BEIJING • At least 10,000 people were killed in the Chinese army's crackdown on pro-democracy protesters in Beijing's Tiananmen Square in June 1989, according to a newly released British diplomatic cable that recounts the bloodshed in gruesome detail.
The document, made public more than 28 years after the event, describes injured girls being bayoneted, bodies being ground up by armoured vehicles and human remains flushed into the sewers.
"Minimum estimate of civilian dead 10,000," then British ambassador Alan Donald said in the secret telegram to London seen by AFP at Britain's National Archives.
The estimate, given on June 5, 1989, the day after the crackdown, is almost 10 times higher than the commonly accepted toll at the time, of several hundred to more than a thousand.
But experts said the 10,000 figure seemed credible. The ambassador's account gives horrific details of the violence unleashed on the night of June 3 to 4, when the army entered Beijing to end seven weeks of protests on Tiananmen Square, the symbolic heart of Communist power.
During their advance, armoured personnel carriers "opened fire on the crowd (both civilians and soldiers) before running over them in their APCs", wrote the ambassador.
He said his source was a person passing on information from a close friend who was a member of the State Council, the Chinese Cabinet.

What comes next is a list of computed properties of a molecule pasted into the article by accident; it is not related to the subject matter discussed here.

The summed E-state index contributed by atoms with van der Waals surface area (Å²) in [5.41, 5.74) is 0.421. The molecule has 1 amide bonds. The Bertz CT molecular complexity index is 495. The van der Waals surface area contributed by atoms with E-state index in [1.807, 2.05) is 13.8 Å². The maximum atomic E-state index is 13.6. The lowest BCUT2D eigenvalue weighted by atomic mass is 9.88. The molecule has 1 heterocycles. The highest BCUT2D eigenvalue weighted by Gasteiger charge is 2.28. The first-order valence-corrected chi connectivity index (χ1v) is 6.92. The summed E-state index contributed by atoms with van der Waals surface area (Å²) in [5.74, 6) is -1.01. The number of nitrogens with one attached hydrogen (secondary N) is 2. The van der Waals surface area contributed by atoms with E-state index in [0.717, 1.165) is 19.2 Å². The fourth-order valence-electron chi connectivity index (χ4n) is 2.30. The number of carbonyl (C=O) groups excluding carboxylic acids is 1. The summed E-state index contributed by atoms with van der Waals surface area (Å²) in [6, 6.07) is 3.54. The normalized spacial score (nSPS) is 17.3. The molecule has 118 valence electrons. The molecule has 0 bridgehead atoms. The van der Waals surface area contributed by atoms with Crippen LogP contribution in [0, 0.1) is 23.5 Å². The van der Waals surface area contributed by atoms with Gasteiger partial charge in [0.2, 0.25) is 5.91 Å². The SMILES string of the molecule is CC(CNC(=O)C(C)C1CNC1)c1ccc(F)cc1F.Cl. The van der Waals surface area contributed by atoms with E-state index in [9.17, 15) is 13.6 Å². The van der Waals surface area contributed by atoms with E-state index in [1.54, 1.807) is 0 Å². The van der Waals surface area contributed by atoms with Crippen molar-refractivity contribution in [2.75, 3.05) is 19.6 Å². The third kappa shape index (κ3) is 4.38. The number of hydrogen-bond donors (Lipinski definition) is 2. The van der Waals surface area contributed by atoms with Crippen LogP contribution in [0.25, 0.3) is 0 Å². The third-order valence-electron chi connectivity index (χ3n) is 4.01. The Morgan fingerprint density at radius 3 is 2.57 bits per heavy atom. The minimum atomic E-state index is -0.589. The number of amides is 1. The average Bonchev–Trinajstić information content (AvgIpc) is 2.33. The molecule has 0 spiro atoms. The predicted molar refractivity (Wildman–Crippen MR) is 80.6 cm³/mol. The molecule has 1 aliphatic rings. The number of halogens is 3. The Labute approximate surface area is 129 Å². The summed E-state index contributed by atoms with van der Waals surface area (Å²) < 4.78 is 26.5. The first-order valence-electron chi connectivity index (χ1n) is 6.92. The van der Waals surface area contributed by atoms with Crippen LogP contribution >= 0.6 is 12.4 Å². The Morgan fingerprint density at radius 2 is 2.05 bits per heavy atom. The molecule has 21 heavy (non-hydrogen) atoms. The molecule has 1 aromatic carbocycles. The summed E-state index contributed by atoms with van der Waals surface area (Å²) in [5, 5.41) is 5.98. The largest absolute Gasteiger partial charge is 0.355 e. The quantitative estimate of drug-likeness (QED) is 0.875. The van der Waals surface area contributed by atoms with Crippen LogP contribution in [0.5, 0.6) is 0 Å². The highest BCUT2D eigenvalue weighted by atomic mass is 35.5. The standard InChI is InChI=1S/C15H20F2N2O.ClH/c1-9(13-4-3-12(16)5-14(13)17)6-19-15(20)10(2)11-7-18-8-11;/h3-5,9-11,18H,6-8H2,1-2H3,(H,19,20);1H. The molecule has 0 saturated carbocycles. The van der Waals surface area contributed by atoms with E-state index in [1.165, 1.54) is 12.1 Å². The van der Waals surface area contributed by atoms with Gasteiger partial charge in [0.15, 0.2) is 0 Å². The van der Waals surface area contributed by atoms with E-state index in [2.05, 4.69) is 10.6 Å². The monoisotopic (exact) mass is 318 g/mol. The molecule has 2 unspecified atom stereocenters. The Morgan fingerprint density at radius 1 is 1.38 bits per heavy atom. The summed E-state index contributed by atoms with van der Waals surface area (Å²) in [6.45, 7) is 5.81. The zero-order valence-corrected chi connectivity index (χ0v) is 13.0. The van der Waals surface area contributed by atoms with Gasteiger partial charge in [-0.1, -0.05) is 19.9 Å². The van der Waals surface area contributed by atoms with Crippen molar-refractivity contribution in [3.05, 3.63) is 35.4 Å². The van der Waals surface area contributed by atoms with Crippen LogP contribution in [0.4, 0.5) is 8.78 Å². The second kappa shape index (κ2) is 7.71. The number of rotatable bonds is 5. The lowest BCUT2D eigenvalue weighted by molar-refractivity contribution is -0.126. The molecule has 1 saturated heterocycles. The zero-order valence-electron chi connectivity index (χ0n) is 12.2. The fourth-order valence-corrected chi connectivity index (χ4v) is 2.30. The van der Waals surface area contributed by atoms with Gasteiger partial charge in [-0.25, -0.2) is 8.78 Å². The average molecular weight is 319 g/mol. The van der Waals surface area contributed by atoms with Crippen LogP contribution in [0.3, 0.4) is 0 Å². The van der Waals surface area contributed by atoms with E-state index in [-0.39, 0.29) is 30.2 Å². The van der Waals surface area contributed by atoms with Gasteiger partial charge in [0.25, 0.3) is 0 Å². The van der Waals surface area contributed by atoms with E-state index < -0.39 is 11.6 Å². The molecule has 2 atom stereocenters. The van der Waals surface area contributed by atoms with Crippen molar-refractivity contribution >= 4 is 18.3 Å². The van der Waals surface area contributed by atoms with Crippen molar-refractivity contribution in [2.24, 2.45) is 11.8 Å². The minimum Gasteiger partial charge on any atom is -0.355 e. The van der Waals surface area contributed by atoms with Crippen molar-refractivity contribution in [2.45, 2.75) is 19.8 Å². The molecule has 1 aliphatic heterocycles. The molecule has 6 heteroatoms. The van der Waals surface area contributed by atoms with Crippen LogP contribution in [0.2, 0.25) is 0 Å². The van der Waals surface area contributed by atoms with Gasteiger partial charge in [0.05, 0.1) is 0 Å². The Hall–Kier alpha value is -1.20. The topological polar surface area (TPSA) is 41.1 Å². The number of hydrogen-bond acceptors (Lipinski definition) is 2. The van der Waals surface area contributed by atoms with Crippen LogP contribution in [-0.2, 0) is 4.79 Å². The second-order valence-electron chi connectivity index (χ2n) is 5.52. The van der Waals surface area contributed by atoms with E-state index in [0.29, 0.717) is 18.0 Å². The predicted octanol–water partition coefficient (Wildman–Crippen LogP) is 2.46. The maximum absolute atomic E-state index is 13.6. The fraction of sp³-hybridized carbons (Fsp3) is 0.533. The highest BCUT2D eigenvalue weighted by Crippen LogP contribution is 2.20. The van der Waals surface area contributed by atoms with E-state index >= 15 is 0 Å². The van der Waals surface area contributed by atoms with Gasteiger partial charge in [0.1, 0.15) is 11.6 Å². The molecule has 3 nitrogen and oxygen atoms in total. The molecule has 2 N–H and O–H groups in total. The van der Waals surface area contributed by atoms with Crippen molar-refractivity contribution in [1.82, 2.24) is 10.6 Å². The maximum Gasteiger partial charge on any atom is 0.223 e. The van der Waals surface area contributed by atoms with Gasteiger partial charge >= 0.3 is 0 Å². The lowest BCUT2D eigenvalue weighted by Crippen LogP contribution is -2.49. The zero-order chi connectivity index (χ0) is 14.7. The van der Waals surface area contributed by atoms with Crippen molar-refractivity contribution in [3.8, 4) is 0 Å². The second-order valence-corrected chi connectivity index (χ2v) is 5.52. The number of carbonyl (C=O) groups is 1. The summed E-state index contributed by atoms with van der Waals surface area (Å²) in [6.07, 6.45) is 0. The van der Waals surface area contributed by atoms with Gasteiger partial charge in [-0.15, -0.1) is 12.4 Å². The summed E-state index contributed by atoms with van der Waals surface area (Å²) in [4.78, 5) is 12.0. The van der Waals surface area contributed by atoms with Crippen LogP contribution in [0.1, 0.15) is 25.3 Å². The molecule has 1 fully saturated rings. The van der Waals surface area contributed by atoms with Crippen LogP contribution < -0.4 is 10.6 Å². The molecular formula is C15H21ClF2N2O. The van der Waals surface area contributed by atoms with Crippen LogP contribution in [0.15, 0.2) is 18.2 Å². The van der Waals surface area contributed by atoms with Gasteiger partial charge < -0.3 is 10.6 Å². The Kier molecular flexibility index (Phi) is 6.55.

Once the soldiers arrived in Tiananmen Square, "students understood they were given one hour to leave square but after five minutes APCs attacked", he wrote.
"Students linked arms but were mown down including soldiers. APCs then ran over bodies time and time again to make 'pie' and remains collected by bulldozer. Remains incinerated and then hosed down drains," said Mr Donald.
"Four wounded girl students begged for their lives but were bayoneted," he added.
China continues to forbid debate on the subject, which is censored on the Internet and banned from textbooks and the media.
There was no sign of reaction to the report on Chinese social media, where an army of online censors blocks any reference to the Tiananmen crackdown.
As to the credibility of the toll, former student protest leader Xiong Yan, now an American citizen, said it was "reliable".
Hong Kong Baptist University professor Jean-Pierre Cabestan called the figure credible, pointing out that recently declassified US documents gave a similar assessment.
The British ambassador's report was "not particularly astonishing considering how crowded it was in Beijing, the number of people mobilised" against the Chinese government, said Prof Cabestan, who was in the Chinese capital in the days leading up to the crackdown.